• The employer may pay an additional tax-free cost proper to the employer of 30% (capped at EUR 90,000) on top of the agreed compensation. It is expected and hoped that the social security position would be aligned with the tax exemption;
• The payment of school fees and certain relocation expenses would continue to be tax exempt, subject to conditions;
• The benefits under the special regime would be available for an initial period of five years, with a possible three-year extension; and,
• The new regime would potentially continue to apply where there is a change of employer.
Under the new regime, individuals would be Belgian tax resident, as opposed to the default of not resident for Belgian tax purposes under the current regime, resulting in additional tax and other reporting formalities. It still would be possible to establish Belgian non-residency where an annual residency certificate is provided by the other state. On the other hand, individuals would be entitled to invoke double tax treaties concluded by Belgium to prevent potential double taxation.
• The application process for the new regime would be shortened, requiring applications to be made within three months after joining the company or not-for-profit organization (reduced from six months following the month in which the assignment starts under the current regime); and,
• Employers would be required to provide an annual listing of beneficiaries to the tax authorities by 31 January of the following year.
Detailed and complex transitional measures with opt-in/opt-out mechanisms are foreseen which will require close attention and case-by-case consideration.
Individuals who have been in Belgium and subject to the current special expatriate tax regime for more than five years and individuals subject to the current regime who have been in Belgium for less than five years but would not meet the conditions to qualify for the new regime, may continue to benefit from the current regime until 31 December 2023, provided they meet all the requirements of the existing regime. They then would become Belgian tax resident as from 1 January 2024, unless tax resident in another state.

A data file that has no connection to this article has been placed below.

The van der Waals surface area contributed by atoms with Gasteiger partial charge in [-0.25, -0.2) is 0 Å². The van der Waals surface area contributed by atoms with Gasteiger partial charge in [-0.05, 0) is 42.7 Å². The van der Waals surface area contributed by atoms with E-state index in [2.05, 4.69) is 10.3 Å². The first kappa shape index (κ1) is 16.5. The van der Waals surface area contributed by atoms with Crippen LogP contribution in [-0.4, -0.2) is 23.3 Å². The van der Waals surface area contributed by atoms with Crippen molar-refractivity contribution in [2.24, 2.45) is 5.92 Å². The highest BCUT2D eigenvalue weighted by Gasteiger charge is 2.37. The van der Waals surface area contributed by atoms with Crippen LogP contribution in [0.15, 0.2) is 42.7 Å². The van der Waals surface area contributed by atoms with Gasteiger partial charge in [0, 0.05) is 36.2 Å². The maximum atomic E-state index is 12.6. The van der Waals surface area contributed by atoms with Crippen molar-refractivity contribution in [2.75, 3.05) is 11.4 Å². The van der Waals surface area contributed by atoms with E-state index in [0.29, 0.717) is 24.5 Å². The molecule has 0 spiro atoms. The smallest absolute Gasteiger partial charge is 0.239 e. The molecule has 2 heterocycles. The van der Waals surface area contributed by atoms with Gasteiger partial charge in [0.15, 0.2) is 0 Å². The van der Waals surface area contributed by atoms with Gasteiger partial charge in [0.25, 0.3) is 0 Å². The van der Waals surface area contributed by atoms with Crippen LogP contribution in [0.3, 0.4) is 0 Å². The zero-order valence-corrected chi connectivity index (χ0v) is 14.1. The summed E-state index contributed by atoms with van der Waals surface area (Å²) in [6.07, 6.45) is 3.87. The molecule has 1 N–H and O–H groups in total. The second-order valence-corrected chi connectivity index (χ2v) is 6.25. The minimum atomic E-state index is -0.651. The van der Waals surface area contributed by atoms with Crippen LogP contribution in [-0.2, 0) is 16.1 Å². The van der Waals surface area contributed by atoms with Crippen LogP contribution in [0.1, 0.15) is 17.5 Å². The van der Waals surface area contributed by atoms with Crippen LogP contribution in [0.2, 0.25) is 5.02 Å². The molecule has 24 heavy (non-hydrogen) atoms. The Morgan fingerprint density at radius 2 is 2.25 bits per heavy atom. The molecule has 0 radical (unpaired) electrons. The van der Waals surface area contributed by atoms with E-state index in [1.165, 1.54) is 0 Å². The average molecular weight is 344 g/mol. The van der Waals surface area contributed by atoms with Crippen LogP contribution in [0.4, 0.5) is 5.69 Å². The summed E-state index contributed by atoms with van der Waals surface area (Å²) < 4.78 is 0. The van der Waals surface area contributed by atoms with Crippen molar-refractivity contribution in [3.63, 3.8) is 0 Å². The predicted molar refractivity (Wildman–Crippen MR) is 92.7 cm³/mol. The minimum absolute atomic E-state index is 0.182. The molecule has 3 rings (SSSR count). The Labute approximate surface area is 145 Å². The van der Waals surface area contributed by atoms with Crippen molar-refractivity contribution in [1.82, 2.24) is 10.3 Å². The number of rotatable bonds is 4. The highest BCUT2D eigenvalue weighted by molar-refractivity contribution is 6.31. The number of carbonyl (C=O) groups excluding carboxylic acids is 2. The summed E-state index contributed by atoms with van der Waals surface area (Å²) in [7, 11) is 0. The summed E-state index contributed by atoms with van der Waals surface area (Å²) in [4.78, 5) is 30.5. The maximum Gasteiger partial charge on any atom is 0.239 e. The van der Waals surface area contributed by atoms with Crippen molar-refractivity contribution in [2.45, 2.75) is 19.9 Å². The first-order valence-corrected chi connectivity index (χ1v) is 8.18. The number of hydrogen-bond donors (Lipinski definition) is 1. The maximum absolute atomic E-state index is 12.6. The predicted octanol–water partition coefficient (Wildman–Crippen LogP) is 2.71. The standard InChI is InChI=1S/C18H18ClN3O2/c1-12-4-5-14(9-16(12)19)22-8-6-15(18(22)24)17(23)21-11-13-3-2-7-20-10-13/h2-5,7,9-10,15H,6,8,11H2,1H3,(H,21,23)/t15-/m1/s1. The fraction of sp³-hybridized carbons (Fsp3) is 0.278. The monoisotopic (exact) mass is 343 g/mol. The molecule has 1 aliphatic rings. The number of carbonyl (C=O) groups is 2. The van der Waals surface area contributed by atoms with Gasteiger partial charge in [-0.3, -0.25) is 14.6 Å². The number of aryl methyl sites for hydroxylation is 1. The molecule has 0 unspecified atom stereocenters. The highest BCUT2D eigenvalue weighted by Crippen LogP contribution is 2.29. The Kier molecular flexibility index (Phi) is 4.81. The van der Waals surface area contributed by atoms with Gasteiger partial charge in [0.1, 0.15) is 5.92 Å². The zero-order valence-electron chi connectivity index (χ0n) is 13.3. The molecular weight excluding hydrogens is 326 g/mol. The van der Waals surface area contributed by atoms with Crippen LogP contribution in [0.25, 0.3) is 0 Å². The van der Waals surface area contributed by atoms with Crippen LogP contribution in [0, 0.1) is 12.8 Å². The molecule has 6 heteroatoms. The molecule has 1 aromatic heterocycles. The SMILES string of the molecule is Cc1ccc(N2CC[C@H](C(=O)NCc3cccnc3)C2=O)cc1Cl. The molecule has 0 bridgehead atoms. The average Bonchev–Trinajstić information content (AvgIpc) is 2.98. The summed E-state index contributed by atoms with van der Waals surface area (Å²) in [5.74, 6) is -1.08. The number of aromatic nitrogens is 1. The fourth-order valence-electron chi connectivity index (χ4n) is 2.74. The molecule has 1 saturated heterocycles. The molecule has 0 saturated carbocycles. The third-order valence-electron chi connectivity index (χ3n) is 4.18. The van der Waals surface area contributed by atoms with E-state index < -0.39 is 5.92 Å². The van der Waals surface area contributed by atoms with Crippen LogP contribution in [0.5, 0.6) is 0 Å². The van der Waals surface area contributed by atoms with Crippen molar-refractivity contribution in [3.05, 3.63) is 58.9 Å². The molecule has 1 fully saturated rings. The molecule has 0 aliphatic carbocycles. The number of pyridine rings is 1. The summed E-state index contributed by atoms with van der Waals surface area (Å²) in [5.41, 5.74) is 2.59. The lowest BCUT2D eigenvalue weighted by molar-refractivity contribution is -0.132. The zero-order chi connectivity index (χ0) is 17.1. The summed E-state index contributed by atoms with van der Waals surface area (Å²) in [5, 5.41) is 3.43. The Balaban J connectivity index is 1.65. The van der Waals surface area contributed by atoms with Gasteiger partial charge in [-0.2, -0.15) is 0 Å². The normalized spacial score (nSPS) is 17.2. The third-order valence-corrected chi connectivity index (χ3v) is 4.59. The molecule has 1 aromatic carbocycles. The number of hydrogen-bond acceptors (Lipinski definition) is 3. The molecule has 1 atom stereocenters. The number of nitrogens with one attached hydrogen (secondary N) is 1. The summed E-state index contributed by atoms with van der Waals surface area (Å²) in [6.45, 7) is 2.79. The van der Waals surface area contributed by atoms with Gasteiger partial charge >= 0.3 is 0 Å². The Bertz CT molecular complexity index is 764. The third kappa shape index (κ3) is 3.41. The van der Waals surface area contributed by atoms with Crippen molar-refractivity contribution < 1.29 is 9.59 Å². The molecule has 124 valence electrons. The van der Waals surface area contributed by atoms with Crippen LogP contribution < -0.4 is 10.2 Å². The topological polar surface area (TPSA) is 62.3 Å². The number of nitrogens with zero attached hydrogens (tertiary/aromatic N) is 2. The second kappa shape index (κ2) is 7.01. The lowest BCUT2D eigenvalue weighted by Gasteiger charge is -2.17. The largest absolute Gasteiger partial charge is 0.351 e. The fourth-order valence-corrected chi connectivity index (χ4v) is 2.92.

Those individuals who have benefitted from the current special tax regime for less than five years and also would meet the conditions to qualify for the new regime would have the choice either to opt-in to the new regime (for the remainder of the five plus three years) or to opt-out and remain subject to the current regime until 31 December 2023 (provided they meet all the required conditions).
The employer’s request (on behalf of each individual separately) regarding the application of the transitional measures including the opt-in or opt-out would need to be made and communicated to the Belgian tax authorities by 30 June 2022 and once made, would be final.
Japanese groups with employees benefiting from the special tax regime for expatriates should assess the impact of the expected changes.
Wim Eynatten – Chairman BJA Legal & Tax Committee and International Tax Partner, Deloitte
Günther Boeyens – Partner Global Employer Services, Deloitte
Carolien Van Gestel – Senior Manager Global Employer Services, Deloitte